Then and now

A few years ago, after a long stretch of not feeling heard in my job, I resolved to change that, starting with getting a different kind of job. Then I started attending conferences, making Agile in 3 Minutes, and appearing on Agile for Humans and other podcasts. Finally, I found myself at many of the same conferences as a speaker, sometimes even by invitation.

This took a nonzero amount of luck and a lot of effort. I put in the effort because, as a human being, I needed to feel heard at work. If you’re reading this, odds are you’re a human being with the same need.

Today I expect that I can mostly get myself listened to, and am surprised (and indirectly, gratified) on the rare occasions when I can’t. Compared to myself a few years ago, I feel relieved, empowered, and a little scared. Scared? Yeah, sometimes. When folks are apparently much more inclined to try as I suggest, it becomes much more important that I suggest wisely.

Them and me

My path here was, and is, smoother than others’. One way I’ve come to understand this: when I go to conferences, the worst I ever feel (or expect to feel) is introvert-overwhelmed. It happens. I have to strategize what to do when I notice my tank is running low, or when I’ve failed to notice for too long. Either way, it can usually be as simple as going back to my hotel room.

Another way I’ve come to understand this: when I go back to my room, I’ve never been followed there, or been creeped on or harassed in any number of other ways. So I’ve neither had to deal with those things as they’re happening, nor had to decide whether I’m going to sign myself up to strategize how I’ll deal with those things happening again.

Finally, and most clearly, I’ve come to understand this by hearing from people who are no longer willing to attend a conference unless it has a Code of Conduct. I haven’t experienced what they have, so I’m still willing to go, I think (it’s been a while since I had to choose). The thought that I’m able to feel comfortable in a place where others might not be makes me wonder: when I’m there, what I can do about it?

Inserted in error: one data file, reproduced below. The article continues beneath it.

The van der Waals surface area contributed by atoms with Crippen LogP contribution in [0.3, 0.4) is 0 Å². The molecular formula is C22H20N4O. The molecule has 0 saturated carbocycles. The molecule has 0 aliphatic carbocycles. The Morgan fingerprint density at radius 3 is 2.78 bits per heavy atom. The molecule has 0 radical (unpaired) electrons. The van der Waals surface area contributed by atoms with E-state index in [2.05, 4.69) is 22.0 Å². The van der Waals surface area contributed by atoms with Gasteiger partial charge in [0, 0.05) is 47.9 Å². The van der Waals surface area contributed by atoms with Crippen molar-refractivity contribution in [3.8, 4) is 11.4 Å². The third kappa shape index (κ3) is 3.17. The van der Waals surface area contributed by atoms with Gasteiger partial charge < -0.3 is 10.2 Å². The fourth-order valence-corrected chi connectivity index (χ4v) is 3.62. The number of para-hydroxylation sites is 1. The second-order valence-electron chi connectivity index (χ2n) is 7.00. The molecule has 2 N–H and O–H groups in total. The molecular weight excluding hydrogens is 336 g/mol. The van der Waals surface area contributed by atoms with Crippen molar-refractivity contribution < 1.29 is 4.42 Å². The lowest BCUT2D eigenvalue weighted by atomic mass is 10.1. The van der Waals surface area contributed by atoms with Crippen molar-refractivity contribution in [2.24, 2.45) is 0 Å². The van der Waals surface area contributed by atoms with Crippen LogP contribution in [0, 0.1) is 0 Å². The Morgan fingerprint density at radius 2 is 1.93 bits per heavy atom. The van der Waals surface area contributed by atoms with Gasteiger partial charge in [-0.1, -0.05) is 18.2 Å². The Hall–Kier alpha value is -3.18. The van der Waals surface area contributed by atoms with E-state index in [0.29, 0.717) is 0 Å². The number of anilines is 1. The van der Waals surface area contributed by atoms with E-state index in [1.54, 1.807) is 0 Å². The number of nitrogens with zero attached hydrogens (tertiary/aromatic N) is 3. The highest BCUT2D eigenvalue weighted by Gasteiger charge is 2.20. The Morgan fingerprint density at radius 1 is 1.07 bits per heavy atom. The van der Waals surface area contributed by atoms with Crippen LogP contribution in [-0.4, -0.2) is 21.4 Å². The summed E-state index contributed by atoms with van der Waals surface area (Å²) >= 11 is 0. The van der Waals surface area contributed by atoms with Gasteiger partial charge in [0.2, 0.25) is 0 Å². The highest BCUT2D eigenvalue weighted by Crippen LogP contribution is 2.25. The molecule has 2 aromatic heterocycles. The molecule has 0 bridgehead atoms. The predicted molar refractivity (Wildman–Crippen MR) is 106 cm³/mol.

I’ve started doing a small thing.

Me and you

If you’re in a position like mine — where you’re listened to and heard — you have currency. I’d like to suggest a small investment you can make with it.

When you’re presenting at a conference, spend three of your minutes giving a quick overview of the Code of Conduct that’s in effect:

  • Where to find it
  • What it can and can’t do
  • Key examples of language to look for
  • Some ramifications for the audience and the conference as a whole

If the conference doesn’t have a Code of Conduct, say that out loud, along with this one weird ramification: some of the people we could have learned the most from aren’t here.

If the conferences where you’re speaking are technical and/or Agile, you can relate all of this to TDD and/or BDD, and encourage folks to pair afterward on example scenarios for shared understanding.

Invest wisely

Why do I suggest this? Because in my limited experience of not being listened to, followed by being frighteningly well listened to, I can begin to guess what it’s like to be frightened of worse things and then of not being listened to about them. And I can begin to guess, when humans want to add to our communities and we don’t take small chances to try to include them, how much the rest of us lose.

If you have currency, consider making a small investment. The returns may surprise us all.

Steal freely

Here’s the text of the slides I’ve been using for my last several presentations (example). The content is licensed CC-BY-4.0 or in the public domain, whichever you prefer.

Copy, modify, and present as you wish. Please share what you learn!